Such license was given in the War of 1812; but the great nations of the world have abandoned the practice.

The District of Columbia.—The capital of the United States is the city of Washington, situated in the District of Columbia, at the head of navigation on the Potomac River. This Federal District was originally ten miles square, and was ceded to the United States by Maryland and Virginia. The part ceded by Virginia was returned to that State in 1845, and the area of the District is now only seventy square miles. The District is under the direct jurisdiction of Congress. The inhabitants have no representation in Congress, nor any rights of suffrage at local or National elections. The executive and judicial officers are appointed by the President, and Congress acts as the legislature of the District (I 17).

Implied Powers.—Congress is granted the power to make all laws which are necessary and proper for carrying into exe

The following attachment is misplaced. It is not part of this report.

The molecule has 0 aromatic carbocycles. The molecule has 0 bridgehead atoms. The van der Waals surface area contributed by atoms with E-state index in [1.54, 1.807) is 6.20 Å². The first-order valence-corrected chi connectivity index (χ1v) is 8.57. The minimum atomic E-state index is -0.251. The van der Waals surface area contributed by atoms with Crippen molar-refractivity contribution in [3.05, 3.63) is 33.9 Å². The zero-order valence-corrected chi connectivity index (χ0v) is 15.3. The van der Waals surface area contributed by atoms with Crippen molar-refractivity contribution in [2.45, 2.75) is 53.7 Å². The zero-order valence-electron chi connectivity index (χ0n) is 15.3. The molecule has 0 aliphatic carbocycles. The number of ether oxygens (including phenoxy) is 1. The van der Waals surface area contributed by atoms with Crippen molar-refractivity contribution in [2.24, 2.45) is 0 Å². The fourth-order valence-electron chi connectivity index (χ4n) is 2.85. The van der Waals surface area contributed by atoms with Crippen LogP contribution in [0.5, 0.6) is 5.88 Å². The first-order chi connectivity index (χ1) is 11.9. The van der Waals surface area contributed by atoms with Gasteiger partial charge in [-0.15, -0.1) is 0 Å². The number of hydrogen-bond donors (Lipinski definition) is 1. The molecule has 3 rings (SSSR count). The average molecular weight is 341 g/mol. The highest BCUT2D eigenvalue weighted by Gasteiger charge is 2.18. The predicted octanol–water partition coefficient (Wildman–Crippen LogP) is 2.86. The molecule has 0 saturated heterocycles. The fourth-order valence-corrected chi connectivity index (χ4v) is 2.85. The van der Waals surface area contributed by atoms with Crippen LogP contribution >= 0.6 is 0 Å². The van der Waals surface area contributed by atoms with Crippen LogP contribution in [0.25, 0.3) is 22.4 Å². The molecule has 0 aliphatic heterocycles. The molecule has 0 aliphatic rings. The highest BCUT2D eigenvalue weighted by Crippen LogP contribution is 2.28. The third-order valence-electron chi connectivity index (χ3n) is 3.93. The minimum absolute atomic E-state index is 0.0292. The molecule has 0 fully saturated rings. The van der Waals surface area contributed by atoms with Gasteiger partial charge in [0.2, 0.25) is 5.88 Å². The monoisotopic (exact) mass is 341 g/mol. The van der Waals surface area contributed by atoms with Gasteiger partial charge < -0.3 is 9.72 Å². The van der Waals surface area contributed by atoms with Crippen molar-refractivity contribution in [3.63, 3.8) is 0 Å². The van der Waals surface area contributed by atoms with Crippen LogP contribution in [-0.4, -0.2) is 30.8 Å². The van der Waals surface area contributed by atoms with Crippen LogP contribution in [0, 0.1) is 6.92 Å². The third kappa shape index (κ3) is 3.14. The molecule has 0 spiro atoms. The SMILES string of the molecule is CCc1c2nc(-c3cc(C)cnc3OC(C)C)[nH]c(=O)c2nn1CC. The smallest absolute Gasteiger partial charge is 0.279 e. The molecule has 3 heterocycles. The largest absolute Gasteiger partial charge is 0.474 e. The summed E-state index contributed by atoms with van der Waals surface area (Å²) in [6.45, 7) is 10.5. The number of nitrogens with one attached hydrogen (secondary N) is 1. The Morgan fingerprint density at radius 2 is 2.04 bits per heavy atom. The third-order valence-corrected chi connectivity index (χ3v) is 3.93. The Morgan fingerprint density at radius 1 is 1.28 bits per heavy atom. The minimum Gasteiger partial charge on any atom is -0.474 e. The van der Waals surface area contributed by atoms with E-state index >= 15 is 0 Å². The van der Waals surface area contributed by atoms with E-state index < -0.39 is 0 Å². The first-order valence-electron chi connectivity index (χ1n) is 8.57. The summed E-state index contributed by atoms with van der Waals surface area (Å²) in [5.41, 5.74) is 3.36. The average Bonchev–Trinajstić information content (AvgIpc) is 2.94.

cution the powers that have been described above, and all other powers vested by the Constitution in the Government of the United States, or in any department or officer of the Government (I 18). It was impossible to enumerate every particular act which Congress could perform; so, certain powers were expressly granted, and this general grant of power was added. It has been held that this clause confers no additional power; since, wherever the general power to do a thing is given, the particular powers necessary for doing it are included. This has been called the "elastic or sweeping clause," because it can be urged in defense of almost any action of Congress. Patrick Henry, who was a fierce critic of the Constitution and strongly opposed its adoption by Virginia, centered his objections about the single idea that, as it then stood, it seriously endangered the rights and liberties of the people of the several States.